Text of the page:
NIKHITA Winkler (NW) also known as the Namibian Dancing Queen is a woman of many talents. She went to primary school at Holy Cross Convent, completed her high school at Windhoek High. She proceeded with her studies at Red Cross Nordic United World College (Norway) and graduated with Honours from Skidmore College (New York, USA) in Dance Performance with a concentration in Neuroscience. During a tête-à-tête with Confidente’s Sanae Kiunsi (SK), the dance sensation opened up on her passion for dance and work.
SK: Can you briefly describe yourself and your work?
NW: My name is Nikhita Winkler. I am also Noluthando, abundant with love as is the meaning of my traditional name. I am in the process of becoming, constantly transforming, and learning about myself every day. I am a minimalist, free spirited, creative and spiritual being. I am an artist. My daily job is in dance education, youth development, and I am a new business owner. I spend a lot of time healing in order to manifest my greater purpose in the world.
SK: Who and What inspired your work?
NW: My passion for dance and the opportunities I was privileged to have, including the scholarships I was blessed with and the support I had from my family and friends inspired me to do what I do. What keeps me inspired is my students and the passion that they have for dance and the arts. To witness how dance, as a tool to influence positive change in someone’s life, has empowered young children and adults is very inspiring and gives me life. But I also live freely, which means I am able to be driven by a higher power who guides me along this path.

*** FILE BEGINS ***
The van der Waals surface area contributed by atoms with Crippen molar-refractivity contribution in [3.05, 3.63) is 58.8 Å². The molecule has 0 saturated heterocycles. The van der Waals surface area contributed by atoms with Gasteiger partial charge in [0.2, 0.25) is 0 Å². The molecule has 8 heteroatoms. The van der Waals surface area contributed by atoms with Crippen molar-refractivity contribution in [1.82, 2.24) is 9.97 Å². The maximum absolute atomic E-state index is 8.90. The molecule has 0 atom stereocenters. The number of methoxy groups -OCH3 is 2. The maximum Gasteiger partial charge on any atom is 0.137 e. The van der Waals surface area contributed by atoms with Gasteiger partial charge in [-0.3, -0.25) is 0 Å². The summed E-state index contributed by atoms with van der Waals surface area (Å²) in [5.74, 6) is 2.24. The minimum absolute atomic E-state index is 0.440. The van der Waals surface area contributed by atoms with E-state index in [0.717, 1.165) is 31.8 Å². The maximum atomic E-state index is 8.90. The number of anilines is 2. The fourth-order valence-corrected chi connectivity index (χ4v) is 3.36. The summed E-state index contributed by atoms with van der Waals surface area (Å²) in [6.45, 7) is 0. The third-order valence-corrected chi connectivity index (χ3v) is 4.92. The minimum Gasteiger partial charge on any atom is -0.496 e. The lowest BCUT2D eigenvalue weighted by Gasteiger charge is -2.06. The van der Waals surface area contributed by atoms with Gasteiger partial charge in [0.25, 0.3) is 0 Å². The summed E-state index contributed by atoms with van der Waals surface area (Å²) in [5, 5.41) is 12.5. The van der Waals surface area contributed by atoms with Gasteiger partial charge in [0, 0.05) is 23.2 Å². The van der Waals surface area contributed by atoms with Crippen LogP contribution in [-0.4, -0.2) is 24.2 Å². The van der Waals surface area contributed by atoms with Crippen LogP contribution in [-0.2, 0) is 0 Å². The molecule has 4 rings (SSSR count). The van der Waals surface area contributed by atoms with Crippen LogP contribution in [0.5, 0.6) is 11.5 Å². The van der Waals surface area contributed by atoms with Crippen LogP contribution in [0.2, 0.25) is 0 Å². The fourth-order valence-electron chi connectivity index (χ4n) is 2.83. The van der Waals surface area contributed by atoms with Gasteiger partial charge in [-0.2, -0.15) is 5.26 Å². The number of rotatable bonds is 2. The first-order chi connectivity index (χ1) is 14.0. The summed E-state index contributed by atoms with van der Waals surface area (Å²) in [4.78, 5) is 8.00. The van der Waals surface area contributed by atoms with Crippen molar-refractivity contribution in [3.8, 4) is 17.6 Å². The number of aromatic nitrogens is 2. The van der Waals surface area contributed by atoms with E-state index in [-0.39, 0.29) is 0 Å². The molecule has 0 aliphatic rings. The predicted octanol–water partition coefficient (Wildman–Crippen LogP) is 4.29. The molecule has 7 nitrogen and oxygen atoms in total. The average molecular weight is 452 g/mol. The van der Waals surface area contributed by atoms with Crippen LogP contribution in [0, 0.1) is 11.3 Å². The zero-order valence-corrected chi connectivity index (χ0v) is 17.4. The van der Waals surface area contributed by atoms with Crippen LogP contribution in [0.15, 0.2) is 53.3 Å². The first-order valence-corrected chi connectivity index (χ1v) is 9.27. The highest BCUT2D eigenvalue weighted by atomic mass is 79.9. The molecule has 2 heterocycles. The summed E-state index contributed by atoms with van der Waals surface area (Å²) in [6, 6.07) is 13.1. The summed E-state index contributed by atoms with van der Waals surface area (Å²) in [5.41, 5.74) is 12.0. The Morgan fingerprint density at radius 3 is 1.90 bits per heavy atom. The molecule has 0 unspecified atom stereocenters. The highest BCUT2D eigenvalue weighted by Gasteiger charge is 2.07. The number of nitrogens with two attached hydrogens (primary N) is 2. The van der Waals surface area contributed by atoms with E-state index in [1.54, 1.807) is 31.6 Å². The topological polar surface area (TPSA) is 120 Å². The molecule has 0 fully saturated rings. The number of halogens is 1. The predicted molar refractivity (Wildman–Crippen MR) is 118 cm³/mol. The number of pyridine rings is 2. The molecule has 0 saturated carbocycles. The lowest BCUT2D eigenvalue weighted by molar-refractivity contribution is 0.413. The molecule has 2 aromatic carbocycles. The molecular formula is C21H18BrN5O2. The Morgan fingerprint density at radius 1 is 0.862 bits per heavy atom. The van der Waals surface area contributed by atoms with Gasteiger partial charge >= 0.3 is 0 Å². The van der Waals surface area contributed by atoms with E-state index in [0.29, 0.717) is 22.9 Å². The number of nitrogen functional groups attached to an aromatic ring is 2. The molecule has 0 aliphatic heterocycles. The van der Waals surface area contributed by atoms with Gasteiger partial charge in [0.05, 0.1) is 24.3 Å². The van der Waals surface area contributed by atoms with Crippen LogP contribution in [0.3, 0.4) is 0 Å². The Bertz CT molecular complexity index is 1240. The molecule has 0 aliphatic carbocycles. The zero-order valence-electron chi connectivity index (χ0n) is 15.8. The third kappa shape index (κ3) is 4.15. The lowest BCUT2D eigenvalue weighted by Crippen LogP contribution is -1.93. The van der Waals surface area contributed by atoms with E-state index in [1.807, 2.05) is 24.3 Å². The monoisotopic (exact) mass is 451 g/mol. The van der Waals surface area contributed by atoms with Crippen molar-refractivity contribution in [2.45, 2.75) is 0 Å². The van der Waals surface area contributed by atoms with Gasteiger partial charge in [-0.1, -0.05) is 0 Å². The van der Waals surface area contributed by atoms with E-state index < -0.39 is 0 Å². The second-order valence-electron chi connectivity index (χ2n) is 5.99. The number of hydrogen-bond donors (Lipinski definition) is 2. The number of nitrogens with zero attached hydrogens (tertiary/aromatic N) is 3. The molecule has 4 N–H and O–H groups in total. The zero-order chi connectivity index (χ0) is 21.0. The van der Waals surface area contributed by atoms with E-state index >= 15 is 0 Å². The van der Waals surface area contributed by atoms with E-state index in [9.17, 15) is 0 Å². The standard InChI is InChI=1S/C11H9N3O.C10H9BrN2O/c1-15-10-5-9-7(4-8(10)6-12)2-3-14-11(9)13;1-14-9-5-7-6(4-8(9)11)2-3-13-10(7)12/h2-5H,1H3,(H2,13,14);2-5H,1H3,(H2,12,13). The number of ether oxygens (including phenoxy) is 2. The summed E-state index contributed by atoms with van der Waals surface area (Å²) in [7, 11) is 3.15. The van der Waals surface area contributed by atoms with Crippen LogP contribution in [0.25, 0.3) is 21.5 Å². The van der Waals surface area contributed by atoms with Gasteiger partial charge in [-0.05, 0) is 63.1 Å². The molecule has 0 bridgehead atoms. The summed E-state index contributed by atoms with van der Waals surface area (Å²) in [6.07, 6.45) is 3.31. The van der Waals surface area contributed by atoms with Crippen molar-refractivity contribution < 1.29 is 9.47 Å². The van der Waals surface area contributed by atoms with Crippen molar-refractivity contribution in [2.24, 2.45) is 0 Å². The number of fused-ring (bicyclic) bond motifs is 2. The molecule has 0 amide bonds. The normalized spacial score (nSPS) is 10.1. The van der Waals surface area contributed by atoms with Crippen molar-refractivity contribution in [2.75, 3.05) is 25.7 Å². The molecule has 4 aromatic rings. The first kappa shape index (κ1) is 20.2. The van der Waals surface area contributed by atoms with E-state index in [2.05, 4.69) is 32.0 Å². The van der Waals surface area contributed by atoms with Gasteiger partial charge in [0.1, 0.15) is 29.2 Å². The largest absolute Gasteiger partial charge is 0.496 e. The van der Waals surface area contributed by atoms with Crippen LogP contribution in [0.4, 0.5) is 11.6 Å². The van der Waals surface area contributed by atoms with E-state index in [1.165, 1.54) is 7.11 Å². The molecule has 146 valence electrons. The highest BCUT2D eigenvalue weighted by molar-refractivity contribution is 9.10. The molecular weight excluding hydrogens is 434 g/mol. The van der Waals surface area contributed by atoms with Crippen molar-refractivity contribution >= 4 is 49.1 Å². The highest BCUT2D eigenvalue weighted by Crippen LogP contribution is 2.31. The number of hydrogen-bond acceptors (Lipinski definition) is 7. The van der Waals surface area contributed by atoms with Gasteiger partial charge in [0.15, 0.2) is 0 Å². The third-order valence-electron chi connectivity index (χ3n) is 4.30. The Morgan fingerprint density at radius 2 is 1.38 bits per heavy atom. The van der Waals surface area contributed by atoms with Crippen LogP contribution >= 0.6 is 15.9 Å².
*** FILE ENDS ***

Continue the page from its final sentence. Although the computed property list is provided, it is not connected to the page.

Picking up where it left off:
SK: What has been your greatest accomplishment so far?
NW: I have accomplished many great things throughout my life. I see every success as a great accomplishment because it might be small for me but big for someone else, or vice versa. In my professional work I have established a number of empowerment projects. The Nikhita Winkler Dance Theatre was founded this year and trains children from the age of 4years up in Hip-hop, Contemporary and Traditional dance. The Nikhita Winkler Dance Project (NWDP) teaches Dance to children in disadvantaged communities, empowering these vulnerable children through movement, and Street Style Stories which is a project under NWDP has also been a huge success for the past two years in empowering young talented dancers from all backgrounds, teaching them how to dance with purpose from the stories that define them. In my personal and spiritual life, I have accomplished a few transformations on the road less travelled. These transformations have opened up very important doors at the various stages of my growth.
SK: What are some of the setbacks you’ve experienced in your profession?
NW: Lack of support for arts from government, private sector and unity within the dance commu n it y. As an owner of a dance school, we need more qualified and skilled dance teachers to expand our programs, but we have to constantly fight egos on who wants to do their own thing versus building something together.
SK: What have been the up and downs of your profession in Namibia?